Phenomenological Reviews

Book | Chapter


The slow death of phenomenology

Paul J. Ennis

pp. 345-363


The question of evidence within phenomenology is not only central, but also a potential pitfall. Beginning with the status of indubitable evidence in the transcendental phenomenology of Edmund Husserl, specifically as outlined in his Cartesian Mediations, Paul J. Ennis argues that the immediacy sought after by Husserl is an example of the Sellarsian myth of the given. He then turns to the question of the self within transcendental phenomenology in light of Thomas Metzinger's claim that the self of traditional philosophy, conceived in light of developments in contemporary neuroscience, does not exist. Finally, Ennis presents Paul Churchland's Prototype Vector Activation theory of cognition as a better alternative to understanding the questions once posed by the phenomenological tradition.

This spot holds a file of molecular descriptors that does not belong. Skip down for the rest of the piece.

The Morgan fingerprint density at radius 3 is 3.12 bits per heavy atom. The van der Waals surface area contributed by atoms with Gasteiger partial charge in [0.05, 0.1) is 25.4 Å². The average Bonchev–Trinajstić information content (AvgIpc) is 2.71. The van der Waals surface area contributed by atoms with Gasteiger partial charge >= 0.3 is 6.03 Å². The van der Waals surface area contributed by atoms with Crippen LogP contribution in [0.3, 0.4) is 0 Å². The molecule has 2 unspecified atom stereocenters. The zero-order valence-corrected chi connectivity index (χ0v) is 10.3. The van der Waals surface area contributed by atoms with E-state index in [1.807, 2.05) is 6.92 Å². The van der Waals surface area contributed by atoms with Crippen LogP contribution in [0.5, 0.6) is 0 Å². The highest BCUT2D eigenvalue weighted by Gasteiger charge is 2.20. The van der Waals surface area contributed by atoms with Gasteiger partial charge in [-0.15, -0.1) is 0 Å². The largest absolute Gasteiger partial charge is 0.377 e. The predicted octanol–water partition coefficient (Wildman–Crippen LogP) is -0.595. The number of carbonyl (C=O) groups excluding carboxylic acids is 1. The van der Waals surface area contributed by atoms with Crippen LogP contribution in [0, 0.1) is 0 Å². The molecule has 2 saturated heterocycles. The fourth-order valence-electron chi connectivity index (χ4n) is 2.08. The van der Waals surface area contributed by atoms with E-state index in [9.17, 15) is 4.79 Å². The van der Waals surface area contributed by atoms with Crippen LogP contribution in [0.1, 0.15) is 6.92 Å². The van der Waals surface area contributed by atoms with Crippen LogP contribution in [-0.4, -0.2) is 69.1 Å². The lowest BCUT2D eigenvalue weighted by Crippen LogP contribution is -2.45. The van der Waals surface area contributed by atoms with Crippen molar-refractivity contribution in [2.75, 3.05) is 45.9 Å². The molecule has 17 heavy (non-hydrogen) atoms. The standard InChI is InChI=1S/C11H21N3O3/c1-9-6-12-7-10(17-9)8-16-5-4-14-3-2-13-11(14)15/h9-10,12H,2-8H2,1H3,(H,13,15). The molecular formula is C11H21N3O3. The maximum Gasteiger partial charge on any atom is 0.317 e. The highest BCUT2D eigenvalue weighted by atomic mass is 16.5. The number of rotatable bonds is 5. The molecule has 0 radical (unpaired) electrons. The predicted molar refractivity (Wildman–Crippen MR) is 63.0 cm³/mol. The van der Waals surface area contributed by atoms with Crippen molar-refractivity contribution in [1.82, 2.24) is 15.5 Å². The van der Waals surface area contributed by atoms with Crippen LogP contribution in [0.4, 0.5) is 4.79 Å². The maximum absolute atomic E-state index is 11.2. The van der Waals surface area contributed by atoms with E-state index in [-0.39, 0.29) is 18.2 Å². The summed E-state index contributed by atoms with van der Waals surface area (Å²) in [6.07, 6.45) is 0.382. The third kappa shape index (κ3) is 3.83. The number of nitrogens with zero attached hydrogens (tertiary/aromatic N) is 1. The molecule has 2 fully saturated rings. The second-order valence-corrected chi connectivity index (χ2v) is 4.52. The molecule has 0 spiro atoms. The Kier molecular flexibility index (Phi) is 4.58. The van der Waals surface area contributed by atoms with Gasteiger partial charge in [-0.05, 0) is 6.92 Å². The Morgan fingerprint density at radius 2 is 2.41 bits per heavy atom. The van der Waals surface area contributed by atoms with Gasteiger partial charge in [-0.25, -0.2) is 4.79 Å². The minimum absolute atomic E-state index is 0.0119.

Publication details

Published in:

Simmons J Aaron, Hackett James Edward (2016) Phenomenology for the twenty-first century. New York, Palgrave Macmillan.

Pages: 345-363

DOI: 10.1057/978-1-137-55039-2_17

Full citation:

Ennis Paul J. (2016) „The slow death of phenomenology“, In: J.A. Simmons & J.E. Hackett (eds.), Phenomenology for the twenty-first century, New York, Palgrave Macmillan, 345–363.